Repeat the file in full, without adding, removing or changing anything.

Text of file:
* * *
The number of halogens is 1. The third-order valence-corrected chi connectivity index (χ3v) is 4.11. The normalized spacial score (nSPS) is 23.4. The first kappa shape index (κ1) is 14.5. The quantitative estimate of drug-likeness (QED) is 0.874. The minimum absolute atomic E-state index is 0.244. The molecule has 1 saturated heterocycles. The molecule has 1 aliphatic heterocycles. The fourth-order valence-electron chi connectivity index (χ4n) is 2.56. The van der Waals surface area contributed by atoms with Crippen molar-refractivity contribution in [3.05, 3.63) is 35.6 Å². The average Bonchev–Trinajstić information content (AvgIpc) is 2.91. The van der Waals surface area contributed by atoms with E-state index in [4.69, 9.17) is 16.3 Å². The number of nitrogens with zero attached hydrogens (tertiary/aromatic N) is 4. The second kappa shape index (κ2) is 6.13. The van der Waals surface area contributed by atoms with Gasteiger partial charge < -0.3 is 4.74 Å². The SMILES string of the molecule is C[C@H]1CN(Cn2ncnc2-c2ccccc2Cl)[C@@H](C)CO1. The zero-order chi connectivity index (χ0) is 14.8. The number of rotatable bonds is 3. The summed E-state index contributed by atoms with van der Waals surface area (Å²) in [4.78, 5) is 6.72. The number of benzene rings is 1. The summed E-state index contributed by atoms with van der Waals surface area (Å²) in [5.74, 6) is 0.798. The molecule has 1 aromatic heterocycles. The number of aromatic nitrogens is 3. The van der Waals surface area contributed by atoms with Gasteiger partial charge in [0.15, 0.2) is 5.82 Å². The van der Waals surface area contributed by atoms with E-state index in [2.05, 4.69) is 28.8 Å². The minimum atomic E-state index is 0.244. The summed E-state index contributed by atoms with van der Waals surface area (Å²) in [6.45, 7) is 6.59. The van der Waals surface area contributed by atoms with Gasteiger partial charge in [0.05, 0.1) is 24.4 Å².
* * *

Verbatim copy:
The number of halogens is 1. The third-order valence-corrected chi connectivity index (χ3v) is 4.11. The normalized spacial score (nSPS) is 23.4. The first kappa shape index (κ1) is 14.5. The quantitative estimate of drug-likeness (QED) is 0.874. The minimum absolute atomic E-state index is 0.244. The molecule has 1 saturated heterocycles. The molecule has 1 aliphatic heterocycles. The fourth-order valence-electron chi connectivity index (χ4n) is 2.56. The van der Waals surface area contributed by atoms with Crippen molar-refractivity contribution in [3.05, 3.63) is 35.6 Å². The average Bonchev–Trinajstić information content (AvgIpc) is 2.91. The van der Waals surface area contributed by atoms with E-state index in [4.69, 9.17) is 16.3 Å². The number of nitrogens with zero attached hydrogens (tertiary/aromatic N) is 4. The second kappa shape index (κ2) is 6.13. The van der Waals surface area contributed by atoms with Gasteiger partial charge < -0.3 is 4.74 Å². The SMILES string of the molecule is C[C@H]1CN(Cn2ncnc2-c2ccccc2Cl)[C@@H](C)CO1. The zero-order chi connectivity index (χ0) is 14.8. The number of rotatable bonds is 3. The summed E-state index contributed by atoms with van der Waals surface area (Å²) in [4.78, 5) is 6.72. The number of benzene rings is 1. The summed E-state index contributed by atoms with van der Waals surface area (Å²) in [5.74, 6) is 0.798. The molecule has 1 aromatic heterocycles. The number of aromatic nitrogens is 3. The van der Waals surface area contributed by atoms with Gasteiger partial charge in [0.15, 0.2) is 5.82 Å². The van der Waals surface area contributed by atoms with E-state index in [2.05, 4.69) is 28.8 Å². The minimum atomic E-state index is 0.244. The summed E-state index contributed by atoms with van der Waals surface area (Å²) in [6.45, 7) is 6.59. The van der Waals surface area contributed by atoms with Gasteiger partial charge in [0.05, 0.1) is 24.4 Å².